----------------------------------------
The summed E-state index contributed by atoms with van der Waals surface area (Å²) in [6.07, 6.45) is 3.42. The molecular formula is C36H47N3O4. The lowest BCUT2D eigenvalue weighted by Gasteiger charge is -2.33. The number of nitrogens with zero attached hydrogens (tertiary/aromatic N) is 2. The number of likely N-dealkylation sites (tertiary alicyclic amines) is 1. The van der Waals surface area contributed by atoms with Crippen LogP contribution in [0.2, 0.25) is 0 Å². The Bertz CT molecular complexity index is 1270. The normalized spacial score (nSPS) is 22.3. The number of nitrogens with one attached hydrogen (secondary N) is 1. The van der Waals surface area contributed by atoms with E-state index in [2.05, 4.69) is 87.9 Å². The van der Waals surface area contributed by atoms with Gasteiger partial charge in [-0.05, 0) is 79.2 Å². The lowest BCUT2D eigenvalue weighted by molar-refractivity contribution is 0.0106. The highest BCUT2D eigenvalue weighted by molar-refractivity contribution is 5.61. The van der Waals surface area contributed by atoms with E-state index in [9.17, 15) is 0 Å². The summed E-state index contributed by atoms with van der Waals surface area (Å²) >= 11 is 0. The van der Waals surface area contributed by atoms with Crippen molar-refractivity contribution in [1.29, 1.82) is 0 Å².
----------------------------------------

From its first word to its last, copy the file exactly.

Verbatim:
The summed E-state index contributed by atoms with van der Waals surface area (Å²) in [6.07, 6.45) is 3.42. The molecular formula is C36H47N3O4. The lowest BCUT2D eigenvalue weighted by Gasteiger charge is -2.33. The number of nitrogens with zero attached hydrogens (tertiary/aromatic N) is 2. The number of likely N-dealkylation sites (tertiary alicyclic amines) is 1. The van der Waals surface area contributed by atoms with Crippen LogP contribution in [0.2, 0.25) is 0 Å². The Bertz CT molecular complexity index is 1270. The normalized spacial score (nSPS) is 22.3. The number of nitrogens with one attached hydrogen (secondary N) is 1. The van der Waals surface area contributed by atoms with E-state index in [2.05, 4.69) is 87.9 Å². The van der Waals surface area contributed by atoms with Gasteiger partial charge in [-0.05, 0) is 79.2 Å². The lowest BCUT2D eigenvalue weighted by molar-refractivity contribution is 0.0106. The highest BCUT2D eigenvalue weighted by molar-refractivity contribution is 5.61. The van der Waals surface area contributed by atoms with E-state index in [9.17, 15) is 0 Å². The summed E-state index contributed by atoms with van der Waals surface area (Å²) >= 11 is 0. The van der Waals surface area contributed by atoms with Crippen molar-refractivity contribution in [1.29, 1.82) is 0 Å².